An Investment Renaissance

We live in an age of specialists, and in investments, this has taken the form of experts who operate in silos, option traders who act as if their derivative securities can exist without their underlying assets, fixed income investors who function as if bonds are the only game in town and equity investors who can only talk about stocks. This specialization comes with consequences and one of them is that we tend to operate in echo chambers, talking to people who think like us, act like us and not surprisingly, agree with us. If the words “Renaissance man (or woman)” are used to describe someone whose expertise spans different subject areas, in the context of investing, I would use those words to refer to those investors who can move with ease across markets and are just as comfortable with stories as they are with numbers. This is my subjective judgment but I think that there used to be more of them three decades ago, when I started in investing, and they seem to become rarer by the day.  In corporations, banks, money management units, consulting firms and even in academia, we could use more Renaissance thinking.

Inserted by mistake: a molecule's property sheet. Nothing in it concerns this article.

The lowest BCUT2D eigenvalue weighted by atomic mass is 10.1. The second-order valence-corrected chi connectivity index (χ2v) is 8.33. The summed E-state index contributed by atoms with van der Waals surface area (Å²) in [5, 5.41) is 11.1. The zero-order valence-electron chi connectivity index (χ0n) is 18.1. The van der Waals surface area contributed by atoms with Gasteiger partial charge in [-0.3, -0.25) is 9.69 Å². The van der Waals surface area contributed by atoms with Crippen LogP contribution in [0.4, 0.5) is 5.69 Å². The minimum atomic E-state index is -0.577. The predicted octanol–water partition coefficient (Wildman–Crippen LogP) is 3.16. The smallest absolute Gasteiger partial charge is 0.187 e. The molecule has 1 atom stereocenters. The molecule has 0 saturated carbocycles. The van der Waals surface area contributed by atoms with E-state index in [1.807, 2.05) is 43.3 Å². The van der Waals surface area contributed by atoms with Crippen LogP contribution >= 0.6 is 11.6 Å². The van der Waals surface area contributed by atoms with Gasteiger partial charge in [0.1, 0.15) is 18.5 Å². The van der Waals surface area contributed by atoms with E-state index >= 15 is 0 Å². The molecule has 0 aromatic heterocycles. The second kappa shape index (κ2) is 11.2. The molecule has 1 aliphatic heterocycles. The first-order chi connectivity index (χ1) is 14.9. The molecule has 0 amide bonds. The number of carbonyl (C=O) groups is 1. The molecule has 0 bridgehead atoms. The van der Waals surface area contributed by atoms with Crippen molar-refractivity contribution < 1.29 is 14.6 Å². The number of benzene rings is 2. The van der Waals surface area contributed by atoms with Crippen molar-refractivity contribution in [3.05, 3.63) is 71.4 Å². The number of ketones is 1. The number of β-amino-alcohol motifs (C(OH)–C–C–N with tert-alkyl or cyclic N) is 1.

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Please note that I do not read comments posted here, nor respond to messages here. I don't have the time. If you want my attention, you must seek it directly at my blog. Aswath Damodaran is the Kerschner Family Chair Professor of Finance at the Stern School of Business at New York University. He teaches the corporate finance and equity valuation courses in the MBA program. He received his MBA and Ph.D from the University of California at Los Angeles. His research interests lie in valuation, portfolio management and applied corporate finance. He has written three books on equity valuation (Damodaran on Valuation, Investment Valuation, The Dark Side of Valuation) and two on corporate finance (Corporate Finance: Theory and Practice, Applied Corporate Finance: A User’s Manual). He has co-edited a book on investment management with Peter Bernstein (Investment Management) and has a book on investment philosophies (Investment Philosophies). His newest book on portfolio management is titled Investment Fables and was released in 2004. His latest book is on the relationship between risk and value, and takes a big picture view of how businesses should deal with risk, and was published in 2007. He was a visiting lecturer at the University of California, Berkeley, from 1984 to 1986, where he received the Earl Cheit Outstanding Teaching Award in 1985. He has been at NYU since 1986, received the Stern School of Business Excellence in Teaching Award (awarded by the graduating class) in 1988, 1991, 1992, 1999, 2001, 2007, 2008 and 2009, and was the youngest winner of the University-wide Distinguished Teaching Award (in 1990). He was profiled in Business Week as one of the top twelve business school professors in the United States in 1994.